Iran declared on Monday it will not be swayed from its nuclear "path" by sanctions, a week before talks with world powers that are increasingly seen as a last chance for diplomacy in its showdown with the West.
"The sanctions may have caused us small problems but we will continue our path," Foreign Minister Ali Akbar Salehi vowed in an interview with the official Islamic Republic News Agency (IRNA).
"We do not underestimate any enemy, no matter how tiny and lowly they are. The regime's officials -- the supreme leader, the president, the army, the (Revolutionary) Guards and Basij (militia) -- are completely vigilant. And the nation is prepared to defend the achievements of Islamic Iran," he said.
The defiant words came after US Secretary of State Hillary Clinton said on Saturday that the talks between Iran and the world powers would take place April 13 and 14 in Istanbul.
She and US President Barack Obama have both publicly said that the window for diplomacy in the standoff over Iran's nuclear programme is closing.
"Our policy is one of prevention, not containment," Clinton said in Saudi Arabia after talks with her Gulf Arab counterparts.
It is up to Iran to engage in the talks "with an effort to obtain concrete results," Clinton said.
Israel -- the sole if undeclared nuclear weapons state in the Middle East -- and the United States have threatened military strikes against Iran's nuclear facilities if diplomacy and sanctions fail to curb the Islamic republic's nuclear ambitions.
The UN Security Council has imposed four sets of sanctions on Iran because of suspicions over its nuclear programme, which the United States and its allies believe includes a drive to develop atomic weapons capability.
The West has imposed its own unilateral economic sanctions on Iran.
But Iran's oil minister, Rostam Qasemi, told the Mehr news agency on Monday that the West's efforts to curb Iranian oil exports "have been a failure".
"We have seen off what they describe as 'rigorous sanctions' against the oil industry," he said.
Iran denies any military dimension to its nuclear activities.
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Its supreme leader, Ayatollah Ali Khamenei, has called nuclear weapons a "sin". But he has also refused to bow to sanctions, and warned Iran would retaliate in kind if attacked.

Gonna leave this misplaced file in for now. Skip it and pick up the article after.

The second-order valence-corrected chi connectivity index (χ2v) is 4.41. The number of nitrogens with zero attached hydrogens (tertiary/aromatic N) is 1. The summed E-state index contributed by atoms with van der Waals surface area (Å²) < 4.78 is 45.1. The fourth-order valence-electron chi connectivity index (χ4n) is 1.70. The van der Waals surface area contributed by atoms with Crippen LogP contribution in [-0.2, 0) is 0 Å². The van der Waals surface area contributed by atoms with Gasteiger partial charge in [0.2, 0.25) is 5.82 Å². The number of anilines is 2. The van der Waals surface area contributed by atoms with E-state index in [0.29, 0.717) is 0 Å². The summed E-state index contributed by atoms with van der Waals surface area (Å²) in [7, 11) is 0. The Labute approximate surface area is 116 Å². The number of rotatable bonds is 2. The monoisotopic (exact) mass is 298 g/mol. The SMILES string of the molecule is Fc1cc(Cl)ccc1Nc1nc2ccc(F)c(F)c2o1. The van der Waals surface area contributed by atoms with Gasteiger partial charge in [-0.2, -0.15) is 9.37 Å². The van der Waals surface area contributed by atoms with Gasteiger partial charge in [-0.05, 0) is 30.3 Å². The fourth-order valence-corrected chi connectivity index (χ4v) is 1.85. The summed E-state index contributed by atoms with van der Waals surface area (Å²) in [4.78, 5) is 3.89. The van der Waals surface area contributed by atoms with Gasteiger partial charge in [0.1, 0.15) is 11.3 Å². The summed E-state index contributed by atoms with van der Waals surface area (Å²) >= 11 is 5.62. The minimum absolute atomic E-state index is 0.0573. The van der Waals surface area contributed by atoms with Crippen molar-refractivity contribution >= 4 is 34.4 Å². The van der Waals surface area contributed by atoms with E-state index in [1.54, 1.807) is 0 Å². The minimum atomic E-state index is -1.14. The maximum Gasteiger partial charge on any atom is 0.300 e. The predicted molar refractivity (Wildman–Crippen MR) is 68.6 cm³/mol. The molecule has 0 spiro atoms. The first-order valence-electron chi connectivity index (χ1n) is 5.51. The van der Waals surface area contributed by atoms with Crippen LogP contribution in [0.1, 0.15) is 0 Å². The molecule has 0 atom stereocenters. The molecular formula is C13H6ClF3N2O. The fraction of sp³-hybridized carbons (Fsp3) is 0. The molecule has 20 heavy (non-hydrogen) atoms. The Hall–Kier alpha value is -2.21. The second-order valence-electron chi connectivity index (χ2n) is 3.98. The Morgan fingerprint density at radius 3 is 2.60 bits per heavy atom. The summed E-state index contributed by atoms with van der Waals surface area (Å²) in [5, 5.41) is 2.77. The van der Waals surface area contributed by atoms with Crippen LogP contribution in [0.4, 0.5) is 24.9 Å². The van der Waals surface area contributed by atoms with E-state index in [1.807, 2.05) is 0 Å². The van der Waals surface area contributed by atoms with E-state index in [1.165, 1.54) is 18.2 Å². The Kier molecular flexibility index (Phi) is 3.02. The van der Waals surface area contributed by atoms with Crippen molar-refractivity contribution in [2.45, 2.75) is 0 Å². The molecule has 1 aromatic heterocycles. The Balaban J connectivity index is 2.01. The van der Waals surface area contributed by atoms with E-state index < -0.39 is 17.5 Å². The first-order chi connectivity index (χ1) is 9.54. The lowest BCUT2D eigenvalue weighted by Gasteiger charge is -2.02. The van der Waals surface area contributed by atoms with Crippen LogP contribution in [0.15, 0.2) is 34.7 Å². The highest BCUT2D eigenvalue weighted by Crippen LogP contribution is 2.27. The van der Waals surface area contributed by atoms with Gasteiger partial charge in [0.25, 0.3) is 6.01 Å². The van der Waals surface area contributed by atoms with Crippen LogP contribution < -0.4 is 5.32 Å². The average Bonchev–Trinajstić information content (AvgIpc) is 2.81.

Foreign ministry spokesman Ramin Mehmanparast said in an interview with the Fars news agency that Iran considered the talk of war to be a "psychological" gambit "to affect the Iranian nation, to lower the support of the people for the system."
But, he said, "our readiness (to ward off any threat) is at its peak. We take any threat, even those with a low probability of happening, seriously.
"If any practical action, either surgical or long-lasting, is taken, we will respond decisively."
The talks between Iran and the P5+1 group -- the five permanent UN Security Council members plus Germany -- are seen as an opportunity to defuse the tense situation.
EU officials in Brussels said that, despite Clinton's affirmation, Istanbul had not yet been fully confirmed as the venue.
"The talks are scheduled to start late on the 13th and will be held primarily on the 14th," one EU diplomat told AFP on condition of anonymity.
They will "very likely" take place in Istanbul, but all parties had not yet reached complete agreement, the diplomat said.
A spokeswoman for EU foreign policy chief Catherine Ashton, who represents the P5+1 in the negotiations, said only: "We will announce it (the venue) formally once we have full agreement."
The last round of talks between Iran and the P5+1 group was held in Istanbul in January 2011 and ended in failure. Geneva hosted the round before that in late 2010.
The United States is poised to bolster unilateral sanctions that are already making it harder for Iran to sell its vital oil exports. Countries that do not reduce Iranian oil imports risk being targeted by US sanctions.
But Salehi stressed to IRNA: "The West thinks that Iran is like many other countries who will yield under America's pressure. But they are mistaken."
He said Iran had resisted Western pressure ever since it became an Islamic republic following its 1979 revolution. And he said the United States would be forced to retreat from its positions if Iranian "national unity" was strengthened.